Earlier in the lesson, you easily closed the empty tags that lack attributes; for example, you had Dreamweaver find <br> and replace it with <br />. But closing empty tags that have attributes is a different story. That is, closing off <img src="images/image.gif" width="200" height="150"> poses the same challenge that the <font> tag did: the differing attributes and their values make the tags harder to search for.
As with the <font> tag, Dreamweaver can write the regular expressions needed to successfully find all of the <img> tags. You have it do so by choosing Specific Tag and by picking img from the HTML Tag List drop-down menu. Unfortunately, there is no "Close Empty Tag in XHTML Style" action in the Find and Replace dialog, which means that the finding is going to be easier than the replacing. Still, there is a workaround, which, if somewhat ugly, gets the job done.
Once you've closed the <img> tags, you'll also need to close the other empty tags that have attributes. In this task, you'll also close the <area> tags used on each page in the image map. If the site had forms (it doesn't, yet), you'd also use this method to close <input> tags, which are also empty and loaded with attributes.
With index.htm open, open the Find and Replace dialog, and verify that Entire Current Local Site is selected. Verify that Specific Tag is selected in the Search For drop-down menu, and choose img from the HTML Tag List drop-down menu. If necessary, click the Remove Search Criterion button, so that no additional search criteria are specified.
This part of the routine is probably getting familiar.
In the Action drop-down menu, choose Add After.
The strategy here is to find every <img> tag, regardless of its attributes and their values, and add a special string of text after it. As soon as you choose Add After, a text area appears, which enables you to type in that extra string.
Type QWERTY in the text area.
When you run this Find and Replace operation, Dreamweaver will append QWERTY directly after the <img> tag's closing angle bracket (>). This closing > is the problem that you are trying to fix, since it should be "/> " rather than just ">", But you can't go through and find all ">" and replace it with "/>", because that search would change all angled brackets, including those in tags such as the <p> tag that are used correctly. You need to be able to identify all of the angled brackets that close <img> tags only.
By appending the unique QWERTY text string after the angled bracket, you have in effect marked every closing > of every <img> tag in the site. Then you can run a second Find and Replace operation that replaces ">QWERTY" with "/>", which is the correct closing syntax. Take the time to be a little creative with Find and Replace, and you can solve all sorts of large problems.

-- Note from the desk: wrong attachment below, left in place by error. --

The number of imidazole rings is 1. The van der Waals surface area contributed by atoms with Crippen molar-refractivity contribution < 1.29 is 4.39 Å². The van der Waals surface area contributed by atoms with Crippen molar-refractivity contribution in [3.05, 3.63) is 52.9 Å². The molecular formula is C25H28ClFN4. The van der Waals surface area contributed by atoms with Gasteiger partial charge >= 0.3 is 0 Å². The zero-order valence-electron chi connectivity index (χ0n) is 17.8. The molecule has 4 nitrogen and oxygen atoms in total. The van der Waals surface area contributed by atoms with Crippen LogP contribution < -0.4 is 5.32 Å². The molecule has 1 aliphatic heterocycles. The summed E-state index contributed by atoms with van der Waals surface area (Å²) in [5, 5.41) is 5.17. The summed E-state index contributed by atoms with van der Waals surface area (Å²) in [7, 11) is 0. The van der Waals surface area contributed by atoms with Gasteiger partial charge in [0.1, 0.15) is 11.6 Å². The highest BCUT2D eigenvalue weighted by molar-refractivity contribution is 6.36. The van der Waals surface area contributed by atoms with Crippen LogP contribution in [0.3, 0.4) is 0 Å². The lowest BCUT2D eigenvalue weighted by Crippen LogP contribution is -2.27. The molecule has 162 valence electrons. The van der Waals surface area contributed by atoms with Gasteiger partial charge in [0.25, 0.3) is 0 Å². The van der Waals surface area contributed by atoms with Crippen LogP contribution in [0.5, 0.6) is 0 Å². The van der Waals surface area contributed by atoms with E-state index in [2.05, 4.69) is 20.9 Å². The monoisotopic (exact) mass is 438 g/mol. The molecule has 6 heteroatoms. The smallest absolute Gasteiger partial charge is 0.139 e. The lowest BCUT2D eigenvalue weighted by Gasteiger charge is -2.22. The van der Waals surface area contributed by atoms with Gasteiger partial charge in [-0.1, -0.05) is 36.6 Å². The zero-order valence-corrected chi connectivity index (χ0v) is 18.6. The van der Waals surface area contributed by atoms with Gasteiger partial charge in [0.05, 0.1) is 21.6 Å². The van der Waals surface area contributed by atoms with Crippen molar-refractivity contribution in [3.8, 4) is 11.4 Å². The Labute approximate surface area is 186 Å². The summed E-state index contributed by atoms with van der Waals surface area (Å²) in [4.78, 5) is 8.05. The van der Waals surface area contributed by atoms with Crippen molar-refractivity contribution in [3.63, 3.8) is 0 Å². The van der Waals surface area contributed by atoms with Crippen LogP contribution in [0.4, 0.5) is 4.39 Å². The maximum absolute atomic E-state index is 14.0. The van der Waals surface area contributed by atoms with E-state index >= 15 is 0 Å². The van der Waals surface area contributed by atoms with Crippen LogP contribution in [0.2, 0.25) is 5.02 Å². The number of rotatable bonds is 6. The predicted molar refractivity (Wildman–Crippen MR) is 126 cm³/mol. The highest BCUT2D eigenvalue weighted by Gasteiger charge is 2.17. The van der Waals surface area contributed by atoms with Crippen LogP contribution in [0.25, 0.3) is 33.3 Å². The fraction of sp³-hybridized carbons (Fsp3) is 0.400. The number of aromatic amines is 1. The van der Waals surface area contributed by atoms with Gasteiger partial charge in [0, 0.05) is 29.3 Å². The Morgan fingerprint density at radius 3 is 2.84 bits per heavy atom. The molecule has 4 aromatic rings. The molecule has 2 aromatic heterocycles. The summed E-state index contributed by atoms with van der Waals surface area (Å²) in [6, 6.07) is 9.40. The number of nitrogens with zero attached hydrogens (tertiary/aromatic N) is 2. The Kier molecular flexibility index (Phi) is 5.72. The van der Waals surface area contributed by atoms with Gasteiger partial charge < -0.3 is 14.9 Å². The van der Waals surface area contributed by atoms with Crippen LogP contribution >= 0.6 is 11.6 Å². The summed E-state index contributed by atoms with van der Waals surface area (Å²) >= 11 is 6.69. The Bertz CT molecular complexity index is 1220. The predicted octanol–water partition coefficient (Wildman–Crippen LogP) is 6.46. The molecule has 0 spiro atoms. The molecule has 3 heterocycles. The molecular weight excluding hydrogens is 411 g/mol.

QWERTY is not a keyword or special term. It was just a unique string that I know doesn't appear anywhere else in the site. You could, for example, use your name (as long as it isn't Newland) and achieve the same effect.
Click Replace All, and, as usual, Yes in the warning dialog that appears.
If you take a moment to look at the document in design view, you'll see QWERTY appear after all of the images in the document. It's not pretty, but you know it worked.
Reopen Find and Replace, and in the Search For drop-down menu, choose Source Code. Type >QWERTY in the top text area (don't forget the angle bracket), and then type /> in the lower text area (don't forget the space).
Now that you've told Dreamweaver to look for the angled brackets that close <img> tags only, you can tell Dreamweaver to replace that bracket with the proper XHTML closing syntax.
Click Replace All, and click Yes when the warning dialog appears.
Click a handful of images in design view, and look at the corresponding code in code view. You should see perfectly normal <img> elements in XHTML style. No one has to know about the whole QWERTY thing.
Repeat the entire task, including the QWERTY process, to properly close all of the <area> tags in the document.
If you want to verify that this change worked, you'll need to open any page other than index.htm. The <area> tags are used as a part of the image map on the navigation bar. The code for the image map is at the very bottom of the document, just above the closing </body> tag.